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Republicans have begun the process to hold Hunter Biden in contempt of Congress

ARI SHAPIRO, HOST:

House Republicans conducting an impeachment investigation into President Biden allege, without clear evidence, that Biden is entangled in his son Hunter's foreign business dealings. Last month, Hunter Biden refused a subpoena to testify behind closed doors, saying he would only testify in public. So today, Republican lawmakers began a process to hold him in contempt of Congress. As NPR's Eric McDaniel reports, it was chaos. And a warning - it also involved some vulgar language.

ERIC MCDANIEL, BYLINE: It started with a stunt. Hunter Biden appeared in the audience for his own contempt hearing. Here's South Carolina Republican Nancy Mace's reaction.

(SOUNDBITE OF ARCHIVED RECORDING)

NANCY MACE: You are the epitome of white privilege - coming into the Oversight Committee, spitting in our face, ignoring a congressional subpoena to be deposed. What are you afraid of? You have no balls to come up here and...

JARED MOSKOWITZ: Mr. Chairman, point of inquiry.

MACE: Mr. Chairman...

MOSKOWITZ: If...

JAMES COMER: The lady is recognized.

MOSKOWITZ: ...The gentlelady wants to hear from Hunter Biden, we can hear from him right now. Let's take a vote and hear from Hunter Biden.

MACE: I am speaking. Are women allowed to speak here?

MOSKOWITZ: What are you afraid of?

(CROSSTALK)

MCDANIEL: That was Florida Democrat Jared Moskowitz interrupting her there. And in a hearing that was supposed to be about defying a congressional subpoena in a larger investigation that could ultimately end in impeaching the president of the United States, committee members kept losing their way, drawn into fights that often got pretty personal. Here's Texas Democrat Jasmine Crockett in part of an extended exchange about white privilege.

(SOUNDBITE OF ARCHIVED RECORDING)

JASMINE CROCKETT: It was a spit in the face, at least of mine as a Black woman. You want to talk about a two-tier justice system when this country has a history when it comes to Black and brown folk of having two separate sets of rules.

MCDANIEL: Then Georgia Republican Marjorie Taylor Greene and Democrat Jamie Raskin sparred over congressional procedure, over documents Greene wanted to introduce to the record and about pornography. In a previous hearing, Greene displayed nude photos of Hunter Biden.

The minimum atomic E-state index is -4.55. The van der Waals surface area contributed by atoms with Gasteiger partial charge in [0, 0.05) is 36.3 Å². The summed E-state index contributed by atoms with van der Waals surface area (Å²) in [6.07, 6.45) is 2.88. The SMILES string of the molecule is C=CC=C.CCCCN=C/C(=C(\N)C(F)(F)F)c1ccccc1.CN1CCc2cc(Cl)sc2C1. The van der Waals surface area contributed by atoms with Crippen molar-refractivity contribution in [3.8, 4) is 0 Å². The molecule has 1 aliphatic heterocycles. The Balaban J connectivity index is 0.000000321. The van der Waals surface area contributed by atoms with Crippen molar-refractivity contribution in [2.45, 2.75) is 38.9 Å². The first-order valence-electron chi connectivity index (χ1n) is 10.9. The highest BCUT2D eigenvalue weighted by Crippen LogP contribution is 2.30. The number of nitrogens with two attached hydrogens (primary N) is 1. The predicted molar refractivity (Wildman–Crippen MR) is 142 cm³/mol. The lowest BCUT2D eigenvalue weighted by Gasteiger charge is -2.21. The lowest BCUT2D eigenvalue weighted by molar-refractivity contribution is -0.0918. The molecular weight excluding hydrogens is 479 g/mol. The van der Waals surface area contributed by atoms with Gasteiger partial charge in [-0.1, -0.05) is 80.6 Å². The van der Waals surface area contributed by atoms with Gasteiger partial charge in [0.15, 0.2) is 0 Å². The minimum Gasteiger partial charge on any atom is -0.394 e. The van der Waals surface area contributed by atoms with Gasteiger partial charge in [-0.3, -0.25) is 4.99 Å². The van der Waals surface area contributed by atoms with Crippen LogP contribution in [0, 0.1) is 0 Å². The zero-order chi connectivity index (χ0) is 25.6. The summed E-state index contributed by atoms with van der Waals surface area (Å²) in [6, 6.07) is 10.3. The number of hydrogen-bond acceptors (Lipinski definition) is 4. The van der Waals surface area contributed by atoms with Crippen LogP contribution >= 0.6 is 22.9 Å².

(SOUNDBITE OF ARCHIVED RECORDING)

JAMIE RASKIN: The minority has not provided a copy of the material. For the record, in the past, she's displayed pornography. Are pornographic photos allowed to be displayed in this committee room, Mr. Chairman?

MARJORIE TAYLOR GREENE: It's not pornography.

RASKIN: OK, you're the expert. I'll...

GREENE: I'm not an expert, Mr. Raskin.

UNIDENTIFIED PERSON: Seems like it.

MCDANIEL: After several minutes of delay, they took a break to sort out what would be allowed.

(SOUNDBITE OF ARCHIVED RECORDING)

COMER: OK, OK, OK. We're going to...

GREENE: And drag queens showing their body parts at parades...

COMER: ...Reclaim order here.

GREENE: ...Are offended...

COMER: We're going to - we'll suspend and let the staff discuss the...

MCDANIEL: At times, it appeared that committee chairman, Republican James Comer, had totally lost control. And after all the fighting, the committee ran out of time. They postponed the contempt vote, the whole reason for their meeting, until later in the day. Hunter Biden had left the room hours before.

Eric McDaniel, NPR News, the Capitol. Transcript provided by NPR, Copyright NPR.

NPR transcripts are created on a rush deadline by an NPR contractor. This text may not be in its final form and may be updated or revised in the future. Accuracy and availability may vary. The authoritative record of NPR’s programming is the audio record.

Eric McDaniel edits the NPR Politics Podcast. He joined the program ahead of its 2019 relaunch as a daily podcast.
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